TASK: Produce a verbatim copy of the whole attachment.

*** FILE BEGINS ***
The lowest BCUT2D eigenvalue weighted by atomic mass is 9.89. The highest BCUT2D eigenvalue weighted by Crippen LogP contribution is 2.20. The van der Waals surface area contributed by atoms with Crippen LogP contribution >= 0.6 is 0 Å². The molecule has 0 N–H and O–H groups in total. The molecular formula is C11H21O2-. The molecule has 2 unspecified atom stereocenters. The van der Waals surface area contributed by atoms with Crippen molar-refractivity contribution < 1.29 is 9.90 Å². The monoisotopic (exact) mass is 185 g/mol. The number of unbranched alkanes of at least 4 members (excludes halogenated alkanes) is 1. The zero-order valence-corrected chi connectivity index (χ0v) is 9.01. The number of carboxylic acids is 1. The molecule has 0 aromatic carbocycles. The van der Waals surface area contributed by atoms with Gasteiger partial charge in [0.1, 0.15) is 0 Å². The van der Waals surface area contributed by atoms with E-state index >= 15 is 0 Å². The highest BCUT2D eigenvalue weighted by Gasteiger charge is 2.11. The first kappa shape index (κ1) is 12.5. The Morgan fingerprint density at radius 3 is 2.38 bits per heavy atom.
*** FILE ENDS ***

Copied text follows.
The lowest BCUT2D eigenvalue weighted by atomic mass is 9.89. The highest BCUT2D eigenvalue weighted by Crippen LogP contribution is 2.20. The van der Waals surface area contributed by atoms with Crippen LogP contribution >= 0.6 is 0 Å². The molecule has 0 N–H and O–H groups in total. The molecular formula is C11H21O2-. The molecule has 2 unspecified atom stereocenters. The van der Waals surface area contributed by atoms with Crippen molar-refractivity contribution < 1.29 is 9.90 Å². The monoisotopic (exact) mass is 185 g/mol. The number of unbranched alkanes of at least 4 members (excludes halogenated alkanes) is 1. The zero-order valence-corrected chi connectivity index (χ0v) is 9.01. The number of carboxylic acids is 1. The molecule has 0 aromatic carbocycles. The van der Waals surface area contributed by atoms with Gasteiger partial charge in [0.1, 0.15) is 0 Å². The van der Waals surface area contributed by atoms with E-state index >= 15 is 0 Å². The highest BCUT2D eigenvalue weighted by Gasteiger charge is 2.11. The first kappa shape index (κ1) is 12.5. The Morgan fingerprint density at radius 3 is 2.38 bits per heavy atom.